All this ultimately gets to our concept of God. If he truly is, as I certainly find in Scripture, an all-sovereign God, there is nothing beyond his control—including our wills. That’s why St. Augustine and those who followed after him wanted nothing to do with their so-called free-wills—they didn’t trust those things for a second. I realize free-will is used in Roman Catholic and some Protestant circles to indicate that God will not “force” anything upon us. But those who believe in Christ have no problem whatsoever with God forcing anything upon us for we know that whatever it is that he wants, it is best for us.

So you see, we’re really not talking here about our free-will, even if there were such a thing. We are ultimately talking about God’s sovereignty. Where does his sovereignty end and where does “my” free-will begin? All this begs the question: if God is not all sovereign and does not have complete control over his creation, than how can we be sure that he can keep the many promises he makes to us in his word and through his Son? The answer is that we cannot. However, the reality is that he has proved his total sovereign rule over all his creation time and again, as best reflected in the fulfillment of the many prophecies from Old Testament to the New Testament. Most importantly, in the fulfillment of the promise to send us a Savior!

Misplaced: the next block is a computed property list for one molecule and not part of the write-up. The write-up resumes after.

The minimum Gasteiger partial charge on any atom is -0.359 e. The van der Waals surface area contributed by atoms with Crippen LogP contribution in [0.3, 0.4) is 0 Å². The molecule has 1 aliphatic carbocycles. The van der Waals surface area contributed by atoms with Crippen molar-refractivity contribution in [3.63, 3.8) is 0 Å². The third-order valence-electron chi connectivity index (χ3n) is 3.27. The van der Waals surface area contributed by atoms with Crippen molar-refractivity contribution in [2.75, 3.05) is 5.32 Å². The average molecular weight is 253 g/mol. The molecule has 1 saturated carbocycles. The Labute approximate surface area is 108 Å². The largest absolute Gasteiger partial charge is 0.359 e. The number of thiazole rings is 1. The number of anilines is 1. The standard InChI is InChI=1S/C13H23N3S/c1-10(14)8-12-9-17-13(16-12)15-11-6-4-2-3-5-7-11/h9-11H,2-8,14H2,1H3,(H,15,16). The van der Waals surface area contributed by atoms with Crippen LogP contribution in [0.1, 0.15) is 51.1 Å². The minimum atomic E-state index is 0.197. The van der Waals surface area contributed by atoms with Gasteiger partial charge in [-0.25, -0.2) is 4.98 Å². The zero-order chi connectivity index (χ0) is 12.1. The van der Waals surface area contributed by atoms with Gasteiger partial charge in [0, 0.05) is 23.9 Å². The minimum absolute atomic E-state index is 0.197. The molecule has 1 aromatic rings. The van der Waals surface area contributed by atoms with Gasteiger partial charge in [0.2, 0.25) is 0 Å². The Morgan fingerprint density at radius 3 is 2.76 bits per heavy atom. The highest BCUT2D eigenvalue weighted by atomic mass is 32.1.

Yes indeed, as you put it in your letter “God’s grace precedes any choice” and I might add, “for those whom he has given the gift of faith.” But I would love to see your proof texts for your next declaration that “God gives that grace equally to all…” You say the Bible is replete with such verses, please let me see! I also want you to explain to me how that squares with Christ’s own words: NO ONE can come to me unless the Father who sent me draws him and I will raise him up on the last day.” (John 6:44)  NO ONE…there is the “equality” that you seek. As humans, our equality is in the fact that we have all sinned and fallen short of the glory of God! (Romans 3:23) “Like the rest, we were by nature objects of (God’s) wrath. (Ephesians 2:13)

Verses you referenced in your letter:

As for your insistence that we can lose the gift of salvation through mortal sin, you reference 1 Tim. 1:18.  This verse simply shows that Paul has excommunicated these two characters in hopes they have the faith to repent and return to the fold “learn not to blaspheme.” (Paul is simply completing the process of excommunication that Christ outlined starting with Matthew 18:15). If these two are true believers, they will repent.

Next on your list of proof texts is 1 Corinthians 9:27, where you maintain that Paul’s expressed concerned about being “disqualified” means that he believes it is possible to lose his salvation. Please be reminded of something you must have learned as a seminary-trained former pastor. We are to read God’s word as a whole, that is, in light of other Scripture that serves to illuminate the meaning of verses that are less clear or seem to conflict. We are also to take into account the particular genre being used. In this case, Paul is using an analogy by comparing himself to an athlete running a race.